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NTU professor calls for shortened quarantine for travelers arriving in Taiwan

Taiwan must change policy to safely connect to rest of world, says public health scholar

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File photo of a traveler at a quarantine center in Taipei.

File photo of a traveler at a quarantine center in Taipei. (CNA photo)

TAIPEI (Taiwan News) — Now that the Central Epidemic Command Center (CECC) has announced the “3+4” quarantine policy for locals in contact with COVID-19 patients, it should also update its quarantine requirement for travelers arriving in Taiwan, according to public health scholar Chan Chang-chuan (詹長權).

In a Facebook post, the National Taiwan University professor compared the local-imported case count ratio between Feb. 24 (0.05) and April 25 (45.2). However, the CECC has only announced the new 3+4 quarantine requirement for locals and made no changes to the “10+7” quarantine program for inbound travelers, Chan wrote, highlighting the stark inconsistency.

He cited the CECC as saying that the 10+7 program for both locals who have been in contact with COVID patients and inbound travelers was designed with consideration for the situation in Taiwan and reference to policies adopted by other countries. The goal of the policy, which entails a 10-day quarantine and seven days of self-health management, was to connect Taiwan with the rest of the world while managing risks and maintaining a normal social and economic order.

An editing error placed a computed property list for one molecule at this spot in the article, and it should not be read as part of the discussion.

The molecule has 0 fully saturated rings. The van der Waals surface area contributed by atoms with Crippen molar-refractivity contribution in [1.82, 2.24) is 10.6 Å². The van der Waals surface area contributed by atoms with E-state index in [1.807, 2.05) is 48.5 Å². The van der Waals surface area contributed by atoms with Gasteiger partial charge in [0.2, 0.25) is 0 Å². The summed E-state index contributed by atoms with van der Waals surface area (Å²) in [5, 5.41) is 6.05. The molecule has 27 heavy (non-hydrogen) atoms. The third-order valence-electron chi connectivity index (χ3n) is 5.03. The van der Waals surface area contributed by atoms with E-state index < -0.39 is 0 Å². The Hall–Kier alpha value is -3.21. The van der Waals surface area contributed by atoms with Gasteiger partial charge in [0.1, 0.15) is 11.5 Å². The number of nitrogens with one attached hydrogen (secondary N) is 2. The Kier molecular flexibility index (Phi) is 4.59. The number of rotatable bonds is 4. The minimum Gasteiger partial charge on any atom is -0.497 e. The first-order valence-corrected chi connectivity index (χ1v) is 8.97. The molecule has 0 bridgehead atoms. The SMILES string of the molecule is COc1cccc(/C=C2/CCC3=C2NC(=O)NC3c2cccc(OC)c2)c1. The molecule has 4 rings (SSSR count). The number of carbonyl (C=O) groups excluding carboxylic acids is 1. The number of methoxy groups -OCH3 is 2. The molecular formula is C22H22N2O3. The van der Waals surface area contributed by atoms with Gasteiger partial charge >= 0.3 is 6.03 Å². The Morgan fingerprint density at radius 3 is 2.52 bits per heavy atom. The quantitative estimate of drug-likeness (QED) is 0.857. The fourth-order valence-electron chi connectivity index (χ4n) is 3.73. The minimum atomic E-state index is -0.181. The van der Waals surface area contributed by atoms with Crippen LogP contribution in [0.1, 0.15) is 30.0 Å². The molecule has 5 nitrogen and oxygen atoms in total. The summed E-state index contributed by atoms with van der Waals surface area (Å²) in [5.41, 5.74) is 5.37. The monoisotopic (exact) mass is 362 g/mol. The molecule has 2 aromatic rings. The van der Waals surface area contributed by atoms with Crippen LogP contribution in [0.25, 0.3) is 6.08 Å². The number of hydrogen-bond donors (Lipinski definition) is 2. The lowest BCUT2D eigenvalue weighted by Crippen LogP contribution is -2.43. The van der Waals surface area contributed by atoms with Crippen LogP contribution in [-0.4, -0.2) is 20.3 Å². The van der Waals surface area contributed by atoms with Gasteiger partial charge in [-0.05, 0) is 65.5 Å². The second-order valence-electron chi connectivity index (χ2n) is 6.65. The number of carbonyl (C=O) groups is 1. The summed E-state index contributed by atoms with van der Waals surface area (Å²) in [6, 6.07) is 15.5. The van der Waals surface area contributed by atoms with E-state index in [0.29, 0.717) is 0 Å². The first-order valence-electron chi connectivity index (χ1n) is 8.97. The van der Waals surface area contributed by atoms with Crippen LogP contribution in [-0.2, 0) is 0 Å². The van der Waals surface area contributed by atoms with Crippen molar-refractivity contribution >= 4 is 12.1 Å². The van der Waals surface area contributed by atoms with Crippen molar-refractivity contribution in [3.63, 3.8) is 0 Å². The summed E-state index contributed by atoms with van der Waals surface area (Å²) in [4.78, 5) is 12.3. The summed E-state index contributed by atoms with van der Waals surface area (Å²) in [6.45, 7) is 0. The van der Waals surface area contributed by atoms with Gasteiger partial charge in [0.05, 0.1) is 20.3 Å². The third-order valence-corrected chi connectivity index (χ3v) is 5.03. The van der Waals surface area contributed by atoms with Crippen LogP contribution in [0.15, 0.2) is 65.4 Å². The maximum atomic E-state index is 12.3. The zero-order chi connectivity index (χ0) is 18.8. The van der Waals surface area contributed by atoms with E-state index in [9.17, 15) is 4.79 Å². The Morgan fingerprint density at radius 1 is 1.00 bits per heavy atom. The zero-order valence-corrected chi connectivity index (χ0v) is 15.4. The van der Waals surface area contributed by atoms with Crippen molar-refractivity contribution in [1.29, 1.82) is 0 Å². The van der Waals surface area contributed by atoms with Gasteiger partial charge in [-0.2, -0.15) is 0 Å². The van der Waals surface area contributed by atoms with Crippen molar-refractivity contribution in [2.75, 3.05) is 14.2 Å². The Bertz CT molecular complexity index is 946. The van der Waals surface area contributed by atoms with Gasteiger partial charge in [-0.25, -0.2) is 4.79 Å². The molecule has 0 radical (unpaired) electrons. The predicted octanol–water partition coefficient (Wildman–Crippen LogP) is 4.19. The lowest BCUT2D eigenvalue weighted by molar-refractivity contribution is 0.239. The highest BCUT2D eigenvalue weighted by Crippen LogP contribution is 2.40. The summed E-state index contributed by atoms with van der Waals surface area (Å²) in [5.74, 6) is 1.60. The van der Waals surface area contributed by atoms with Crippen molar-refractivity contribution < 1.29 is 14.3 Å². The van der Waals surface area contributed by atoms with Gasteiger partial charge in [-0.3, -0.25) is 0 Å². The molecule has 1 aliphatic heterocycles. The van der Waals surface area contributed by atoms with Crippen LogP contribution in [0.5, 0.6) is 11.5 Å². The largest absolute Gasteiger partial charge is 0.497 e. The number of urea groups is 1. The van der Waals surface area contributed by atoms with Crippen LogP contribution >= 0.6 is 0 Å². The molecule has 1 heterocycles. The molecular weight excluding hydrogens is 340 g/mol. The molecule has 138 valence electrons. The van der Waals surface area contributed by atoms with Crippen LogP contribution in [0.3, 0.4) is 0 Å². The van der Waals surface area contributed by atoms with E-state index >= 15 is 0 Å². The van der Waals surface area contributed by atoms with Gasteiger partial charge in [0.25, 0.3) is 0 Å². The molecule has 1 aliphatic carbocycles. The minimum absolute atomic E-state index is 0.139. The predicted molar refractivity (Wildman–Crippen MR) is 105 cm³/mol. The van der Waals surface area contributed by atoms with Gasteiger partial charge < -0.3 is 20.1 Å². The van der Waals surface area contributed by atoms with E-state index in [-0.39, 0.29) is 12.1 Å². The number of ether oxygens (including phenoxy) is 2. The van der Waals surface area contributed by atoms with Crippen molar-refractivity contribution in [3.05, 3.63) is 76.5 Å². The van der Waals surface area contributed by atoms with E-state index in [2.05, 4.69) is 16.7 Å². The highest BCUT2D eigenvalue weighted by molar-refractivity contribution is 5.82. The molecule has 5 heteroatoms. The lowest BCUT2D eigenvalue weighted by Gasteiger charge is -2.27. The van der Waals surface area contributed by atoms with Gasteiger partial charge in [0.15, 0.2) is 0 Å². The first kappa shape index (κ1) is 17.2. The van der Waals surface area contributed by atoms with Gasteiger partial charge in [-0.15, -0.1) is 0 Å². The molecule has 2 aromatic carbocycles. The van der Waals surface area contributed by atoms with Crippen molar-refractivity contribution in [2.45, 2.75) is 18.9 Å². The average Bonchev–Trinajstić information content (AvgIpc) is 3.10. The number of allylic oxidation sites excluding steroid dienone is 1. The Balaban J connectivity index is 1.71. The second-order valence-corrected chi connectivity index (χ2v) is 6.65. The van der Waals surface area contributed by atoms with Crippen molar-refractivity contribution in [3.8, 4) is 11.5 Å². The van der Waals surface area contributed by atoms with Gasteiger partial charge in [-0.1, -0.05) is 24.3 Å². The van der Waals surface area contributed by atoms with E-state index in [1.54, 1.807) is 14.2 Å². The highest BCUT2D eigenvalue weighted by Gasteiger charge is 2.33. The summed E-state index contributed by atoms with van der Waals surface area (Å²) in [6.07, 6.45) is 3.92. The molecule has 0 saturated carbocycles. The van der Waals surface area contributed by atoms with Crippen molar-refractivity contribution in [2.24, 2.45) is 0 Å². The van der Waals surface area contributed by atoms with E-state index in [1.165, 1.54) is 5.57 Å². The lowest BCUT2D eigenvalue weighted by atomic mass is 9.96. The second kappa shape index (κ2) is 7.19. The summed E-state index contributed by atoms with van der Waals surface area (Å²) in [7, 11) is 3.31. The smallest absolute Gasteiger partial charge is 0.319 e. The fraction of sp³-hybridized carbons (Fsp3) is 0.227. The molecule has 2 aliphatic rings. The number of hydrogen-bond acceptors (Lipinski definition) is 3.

The local case count on April 25 was 1,700 times the case count of Feb. 24, and the imported case count was 1.7 times that of Feb. 24, Chan wrote. “Under the pandemic’s new development that is more intense domestically, and as we consider ‘replacing quarantine with testing’ as a way to shorten quarantines for COVID patients and those in contact with them, don’t forget that the quarantine duration for inbound travelers should be adjusted too!”

According to Chan, the CECC should consider adopting the 3+4 quarantine requirement for returning Taiwanese nationals and foreign visitors who are vaccinated with three shots and can provide negative PCR test results before and after arriving.

“Only scientific measures can maximize the effect of public health resources and manpower used against the pandemic, allowing Taiwan, which has enforced strict border control since the spread of the virus, to quickly and safely connect with the rest of the world,” Chan concluded.